What Are The Main Symptoms Of Social Anxiety

What are they?

Social Anxiety Disorder is a kind of anxiety disorder wherein a person is excessively and unreasonably fearful of any kind of social situation and gets anxious over the thought of being the center of attention and being judged by their peers.

A person with Social Anxiety Disorder is characterized as a person who shies away from social situations because of fear of making a mistake or humiliating oneself in front of other people. Those diagnosed with this disorder are known to have a skewed way of thinking about themselves, as well as hold negative views about social situations or other people, even if it is the contrary. Having Social Anxiety Disorder or Social Phobia greatly debilitates a person’s life in that it hinders a person from functioning normally during the most normal of social situations. If SAD is not treated properly, a person with this disorder may not be able to handle going through school, work, social activities and having meaningful relationships.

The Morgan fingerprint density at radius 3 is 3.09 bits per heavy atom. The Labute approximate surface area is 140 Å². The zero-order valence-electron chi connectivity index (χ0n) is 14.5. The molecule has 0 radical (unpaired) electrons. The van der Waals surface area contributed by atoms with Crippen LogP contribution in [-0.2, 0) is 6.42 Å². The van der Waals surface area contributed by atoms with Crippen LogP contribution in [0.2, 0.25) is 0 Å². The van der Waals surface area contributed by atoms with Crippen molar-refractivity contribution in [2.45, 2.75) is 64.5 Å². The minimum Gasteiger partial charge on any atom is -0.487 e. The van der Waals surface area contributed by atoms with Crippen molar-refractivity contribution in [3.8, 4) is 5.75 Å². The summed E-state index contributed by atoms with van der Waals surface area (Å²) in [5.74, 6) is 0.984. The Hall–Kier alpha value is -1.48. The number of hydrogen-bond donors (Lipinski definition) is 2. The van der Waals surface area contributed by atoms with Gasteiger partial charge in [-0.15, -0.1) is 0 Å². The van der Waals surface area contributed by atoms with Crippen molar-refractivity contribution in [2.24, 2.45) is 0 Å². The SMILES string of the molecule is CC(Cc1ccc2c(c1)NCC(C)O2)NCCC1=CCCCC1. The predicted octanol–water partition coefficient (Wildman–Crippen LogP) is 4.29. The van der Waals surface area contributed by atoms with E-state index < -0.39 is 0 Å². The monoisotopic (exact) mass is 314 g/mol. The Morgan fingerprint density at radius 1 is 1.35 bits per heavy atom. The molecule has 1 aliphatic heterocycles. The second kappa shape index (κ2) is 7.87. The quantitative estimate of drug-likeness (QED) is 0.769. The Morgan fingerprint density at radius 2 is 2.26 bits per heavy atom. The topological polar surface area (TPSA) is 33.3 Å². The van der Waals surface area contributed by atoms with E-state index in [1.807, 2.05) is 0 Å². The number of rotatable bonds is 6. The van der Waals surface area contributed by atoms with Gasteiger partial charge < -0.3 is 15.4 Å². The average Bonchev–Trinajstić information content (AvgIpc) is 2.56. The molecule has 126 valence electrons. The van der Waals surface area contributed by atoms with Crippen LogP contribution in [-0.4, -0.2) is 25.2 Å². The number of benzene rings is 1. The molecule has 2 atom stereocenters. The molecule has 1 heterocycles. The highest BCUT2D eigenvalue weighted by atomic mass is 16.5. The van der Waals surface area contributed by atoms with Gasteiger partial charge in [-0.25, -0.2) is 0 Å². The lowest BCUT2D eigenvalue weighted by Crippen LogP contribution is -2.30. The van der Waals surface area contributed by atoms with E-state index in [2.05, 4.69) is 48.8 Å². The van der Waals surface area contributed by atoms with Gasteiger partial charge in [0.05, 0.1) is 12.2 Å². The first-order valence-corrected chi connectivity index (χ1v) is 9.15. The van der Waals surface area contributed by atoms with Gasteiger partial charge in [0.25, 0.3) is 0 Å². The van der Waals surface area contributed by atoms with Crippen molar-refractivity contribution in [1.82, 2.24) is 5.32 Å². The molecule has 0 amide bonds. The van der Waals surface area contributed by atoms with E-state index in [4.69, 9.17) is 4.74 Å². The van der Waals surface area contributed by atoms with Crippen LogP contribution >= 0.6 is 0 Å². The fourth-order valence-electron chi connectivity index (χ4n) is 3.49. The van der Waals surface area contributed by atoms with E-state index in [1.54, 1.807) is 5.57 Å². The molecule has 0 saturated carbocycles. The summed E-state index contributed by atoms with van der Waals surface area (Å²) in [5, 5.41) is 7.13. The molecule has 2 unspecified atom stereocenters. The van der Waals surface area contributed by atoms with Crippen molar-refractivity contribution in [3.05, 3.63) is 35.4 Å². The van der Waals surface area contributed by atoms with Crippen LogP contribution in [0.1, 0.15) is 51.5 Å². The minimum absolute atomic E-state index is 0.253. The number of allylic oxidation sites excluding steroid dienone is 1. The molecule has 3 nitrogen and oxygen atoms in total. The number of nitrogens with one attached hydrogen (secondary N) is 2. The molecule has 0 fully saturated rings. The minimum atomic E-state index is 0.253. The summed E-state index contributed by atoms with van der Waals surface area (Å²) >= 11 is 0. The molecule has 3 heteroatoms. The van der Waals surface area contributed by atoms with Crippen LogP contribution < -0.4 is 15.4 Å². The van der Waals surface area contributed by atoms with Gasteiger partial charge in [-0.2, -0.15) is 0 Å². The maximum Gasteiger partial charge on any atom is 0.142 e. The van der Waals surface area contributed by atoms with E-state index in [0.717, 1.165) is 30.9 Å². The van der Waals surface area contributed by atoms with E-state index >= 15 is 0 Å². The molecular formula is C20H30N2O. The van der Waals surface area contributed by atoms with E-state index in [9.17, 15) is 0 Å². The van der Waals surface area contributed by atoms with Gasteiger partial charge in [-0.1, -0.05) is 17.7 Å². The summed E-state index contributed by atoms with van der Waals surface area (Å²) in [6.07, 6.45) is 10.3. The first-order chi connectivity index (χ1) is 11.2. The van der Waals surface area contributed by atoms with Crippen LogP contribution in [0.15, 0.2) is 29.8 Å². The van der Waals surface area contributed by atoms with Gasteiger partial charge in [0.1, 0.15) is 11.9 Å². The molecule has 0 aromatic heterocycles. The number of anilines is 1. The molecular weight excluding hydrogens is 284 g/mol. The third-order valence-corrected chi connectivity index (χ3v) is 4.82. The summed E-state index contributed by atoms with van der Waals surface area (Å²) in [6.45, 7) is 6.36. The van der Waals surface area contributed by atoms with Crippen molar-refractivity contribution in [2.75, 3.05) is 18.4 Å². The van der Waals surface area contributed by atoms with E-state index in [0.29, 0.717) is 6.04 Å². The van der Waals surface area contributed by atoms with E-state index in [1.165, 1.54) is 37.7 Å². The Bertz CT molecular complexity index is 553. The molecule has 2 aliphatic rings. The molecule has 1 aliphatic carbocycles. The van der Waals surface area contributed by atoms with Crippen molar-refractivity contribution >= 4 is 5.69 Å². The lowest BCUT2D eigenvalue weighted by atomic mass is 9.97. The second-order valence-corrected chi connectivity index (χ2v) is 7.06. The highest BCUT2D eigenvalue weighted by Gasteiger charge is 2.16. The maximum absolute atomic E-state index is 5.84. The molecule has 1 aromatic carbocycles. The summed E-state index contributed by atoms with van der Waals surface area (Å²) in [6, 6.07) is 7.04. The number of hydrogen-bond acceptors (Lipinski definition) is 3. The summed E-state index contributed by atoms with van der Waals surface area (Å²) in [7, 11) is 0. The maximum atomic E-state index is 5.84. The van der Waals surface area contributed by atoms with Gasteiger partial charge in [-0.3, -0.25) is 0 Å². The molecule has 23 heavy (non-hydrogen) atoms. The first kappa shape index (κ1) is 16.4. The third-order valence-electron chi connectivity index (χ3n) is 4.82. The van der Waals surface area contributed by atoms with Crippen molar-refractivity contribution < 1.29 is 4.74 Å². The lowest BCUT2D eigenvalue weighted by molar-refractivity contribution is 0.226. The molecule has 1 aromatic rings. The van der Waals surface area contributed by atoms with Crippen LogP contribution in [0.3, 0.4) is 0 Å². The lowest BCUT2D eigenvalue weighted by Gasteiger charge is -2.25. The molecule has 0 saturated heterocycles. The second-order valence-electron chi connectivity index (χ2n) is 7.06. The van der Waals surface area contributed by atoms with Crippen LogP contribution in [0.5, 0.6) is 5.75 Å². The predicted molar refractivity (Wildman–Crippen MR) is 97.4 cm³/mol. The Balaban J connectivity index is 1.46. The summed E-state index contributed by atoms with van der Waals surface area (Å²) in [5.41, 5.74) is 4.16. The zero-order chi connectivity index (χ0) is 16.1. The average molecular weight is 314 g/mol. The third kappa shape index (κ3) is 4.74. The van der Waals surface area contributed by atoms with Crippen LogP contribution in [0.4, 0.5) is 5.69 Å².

Social Anxiety Disorder Symptoms

If you think that there is a person you know who is suffering from Social Anxiety Disorder, there are telling signs and symptoms that indicate whether he or she has this type of anxiety disorder.

First, a person with Social Anxiety Disorder often feels uneasy and that there is something amiss, but they do not see that as a sign of a disorder. Excessive feeling of anxiety during participation in any kind of social situation is another key Social Anxiety Disorder symptom.

Because of the anxiety they feel during social situations, people with Social Anxiety Disorder often try to find an excuse to avoid any opportunity to socialize.

Physical Social Anxiety Disorder Symptoms can be seen in the changes that happen to a person physically and behaviorally. If a person experiences heart palpitations or irregular heart rate, sweating, shaking, rapid breathing, blushing, dizziness, dry mouth, tension in the muscles, upset stomach, diarrhea and numbness in the fingers and toes, especially during times of socializing or whenever a person is the center of attention, then this could mean Social Anxiety Disorder.

In the case of children, anxiety is expressed by crying, clinging to a parent or throwing a tantrum.  In terms of behavior, one can see if a person has this disorder when he or she worries about a particular social event days, weeks or even months from now. In social situations, they feel extremely self-conscious and always experience the fear of embarrassing themselves in front of other people.

If these social anxiety disorder symptoms seem familiar, always remember to seek help because leaving this disorder untreated could significantly affect one’s way of life.

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